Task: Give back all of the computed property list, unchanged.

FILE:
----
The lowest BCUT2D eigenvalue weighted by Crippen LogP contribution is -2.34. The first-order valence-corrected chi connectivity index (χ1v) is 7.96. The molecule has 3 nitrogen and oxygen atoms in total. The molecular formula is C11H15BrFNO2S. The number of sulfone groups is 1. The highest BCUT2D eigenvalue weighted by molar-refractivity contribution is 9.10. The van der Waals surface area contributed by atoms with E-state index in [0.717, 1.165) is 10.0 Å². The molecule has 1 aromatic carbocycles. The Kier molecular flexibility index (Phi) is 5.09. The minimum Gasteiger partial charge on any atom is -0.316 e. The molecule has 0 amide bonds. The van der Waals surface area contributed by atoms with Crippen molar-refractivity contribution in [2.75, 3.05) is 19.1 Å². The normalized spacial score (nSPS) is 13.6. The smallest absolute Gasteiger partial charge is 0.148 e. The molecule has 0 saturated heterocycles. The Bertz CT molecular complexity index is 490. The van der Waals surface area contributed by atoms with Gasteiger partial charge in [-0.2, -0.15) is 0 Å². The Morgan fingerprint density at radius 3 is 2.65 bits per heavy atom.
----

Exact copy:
The lowest BCUT2D eigenvalue weighted by Crippen LogP contribution is -2.34. The first-order valence-corrected chi connectivity index (χ1v) is 7.96. The molecule has 3 nitrogen and oxygen atoms in total. The molecular formula is C11H15BrFNO2S. The number of sulfone groups is 1. The highest BCUT2D eigenvalue weighted by molar-refractivity contribution is 9.10. The van der Waals surface area contributed by atoms with E-state index in [0.717, 1.165) is 10.0 Å². The molecule has 1 aromatic carbocycles. The Kier molecular flexibility index (Phi) is 5.09. The minimum Gasteiger partial charge on any atom is -0.316 e. The molecule has 0 amide bonds. The van der Waals surface area contributed by atoms with Crippen molar-refractivity contribution in [2.75, 3.05) is 19.1 Å². The normalized spacial score (nSPS) is 13.6. The smallest absolute Gasteiger partial charge is 0.148 e. The molecule has 0 saturated heterocycles. The Bertz CT molecular complexity index is 490. The van der Waals surface area contributed by atoms with Gasteiger partial charge in [-0.2, -0.15) is 0 Å². The Morgan fingerprint density at radius 3 is 2.65 bits per heavy atom.